Revising the exit ticket involved actually turning the typical exit ticket on its head. She gave her students a problem that could serve as a check-in of what they learned from the lesson – but she gave it at the beginning of the lesson. Then she let students revisit the “exit” problem throughout the lesson and at the end of the lesson. Each revisit involved them in some rough draft thinking.

Teachers can ask students to use different colored writing utensils with each round of revision to show how their thinking changed, and students can also be asked to reflect upon how they changed their work and why they changed it. Kathleen’s students were eager to show their thinking at the end of the lesson, after having had time to consider the task while learning new material.

Bet lines involves displaying a portion of a story problem to the entire class and asking students to predict what comes next. This can be done by asking students to predict successive sections of a problem or by asking them to predict questions that they could ask and answer about the story.

Using bet lines and flipping exit tickets generated engagement and deep mathematical conversations among students. Kathleen hoped that these strategies would help students see the value in revising their work.

Kathleen’s first look at impact

As part of her action project, Kathleen compared the frequency of re-submitted assignments and improvement in students’ performance as a result of revising. First and third quarter took place before explicitly promoting a rough draft mathematics classroom culture and before enacting tasks to promote rough drafting.

There was an increase in the percentage of students who resubmitted assignments in the fourth quarter. Among the students who resubmitted assignments during the fourth quarter, 67% of them either maintained or improved their final quarter grades. (Kathleen notes that additional factors possibly contributed to these results, such as disruptions associated with transition to hybrid learning and the lower number of assignments due to having an abbreviated quarter.)

Based on surveys of her students, they changed their attitudes toward rough draft thinking. There was a 3.2% increase in the number of students who reported that they were willing to share their ideas out loud, even if they were not sure they were correct. There was a 9.4% decrease in the number of students who were not willing to share their thinking unless they were sure that they were correct.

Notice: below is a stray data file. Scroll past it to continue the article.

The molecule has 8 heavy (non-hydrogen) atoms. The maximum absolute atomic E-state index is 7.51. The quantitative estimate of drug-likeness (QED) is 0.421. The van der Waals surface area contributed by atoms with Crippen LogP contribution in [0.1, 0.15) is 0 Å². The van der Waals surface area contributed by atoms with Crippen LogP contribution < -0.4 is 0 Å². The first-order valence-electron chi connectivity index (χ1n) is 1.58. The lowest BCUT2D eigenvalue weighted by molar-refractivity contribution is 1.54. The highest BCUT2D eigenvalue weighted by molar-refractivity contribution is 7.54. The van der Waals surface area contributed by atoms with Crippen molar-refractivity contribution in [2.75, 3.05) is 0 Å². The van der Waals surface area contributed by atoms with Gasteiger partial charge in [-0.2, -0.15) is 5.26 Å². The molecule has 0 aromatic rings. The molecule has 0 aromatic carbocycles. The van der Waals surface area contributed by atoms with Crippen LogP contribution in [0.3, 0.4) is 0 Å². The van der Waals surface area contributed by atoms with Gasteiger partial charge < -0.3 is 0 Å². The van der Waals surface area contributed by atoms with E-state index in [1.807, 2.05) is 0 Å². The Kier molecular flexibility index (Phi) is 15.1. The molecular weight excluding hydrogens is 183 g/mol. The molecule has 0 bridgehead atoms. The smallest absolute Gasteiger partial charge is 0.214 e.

Moving ahead with rough draft math

Kathleen felt encouraged by the results of this action research project. She saw strong evidence that the opportunity to resubmit assignments and the strategies for encouraging rough draft thinking resulted in changes in students’ attitudes about revising their mathematics assignments, which appeared to influence their achievement.

She would also like to acknowledge the value of persisting when solving challenging problems. If students persisted in attempting to revise their work and did not increase their scores, this still indicates a willingness to continue to try despite a struggle to succeed.

Based on her experiences with her students, Kathleen is convinced rough draft math can be a powerful approach to learning and doing mathematics, and it can have a lasting impact on students as they continue their math journeys. She’ll be continuing this work in the coming school year and beyond.

Acknowledgment: Kathleen would like to thank Dr. Eddie T. C. Lam, Associate Professor and the Coordinator of Graduate Sport Management Program at Cleveland State University in Ohio, for his assistance in advising her with the design and analysis of her action research project.

References

Dick, L., White, T. F., Trocki, A., Sztajn, P., Heck, D., & Herrema, K. (2016). Supporting sense-making with mathematical bet lines. Teaching Children Mathematics, 22(9), 538-545.

Kalinec-Craig, C., & Robles, R. A. (2020). Classroom Rules Reimagined as the Rights of the Learner. Mathematics Teacher: Learning and Teaching PK-12, 113(6), 468-473.

Jansen, A. (2020). Rough draft math: Revising to learn. Portsmouth, NH: Stenhouse Publishers.


Kathleen Taylor earned her BA in Elementary Education from Heidelberg University and her MA in Curriculum and Instruction from Cleveland State University. She currently teaches 6th and 7th grade Mathematics at Campus International School, one of two International Baccalaureate programs in the Cleveland Metropolitan School District.

Kathleen’s teaching experience has ranged over grades K-8 during her 28 years with the district, most with a focus in Mathematics and Science. She and her husband head a blended family with 5 children (and 3 grandchildren) and reside in Avon Lake, Ohio.

Amanda Jansen is a professor of mathematics education in the School of Education and the Department of Mathematical Sciences at the University of Delaware in Newark. Her book Rough Draft Math: Revising to Learn was published by Stenhouse in 2020. (Read our review.)

Prior to her current position, Amanda earned her PhD in educational psychology at Michigan State University. She was a middle school mathematics teacher in Mesa, Arizona, and studied mathematics and education for her undergraduate degree, which she earned from the University of Arizona. She enjoys hiking, kayaking, stand up paddle boarding, and playing pinball.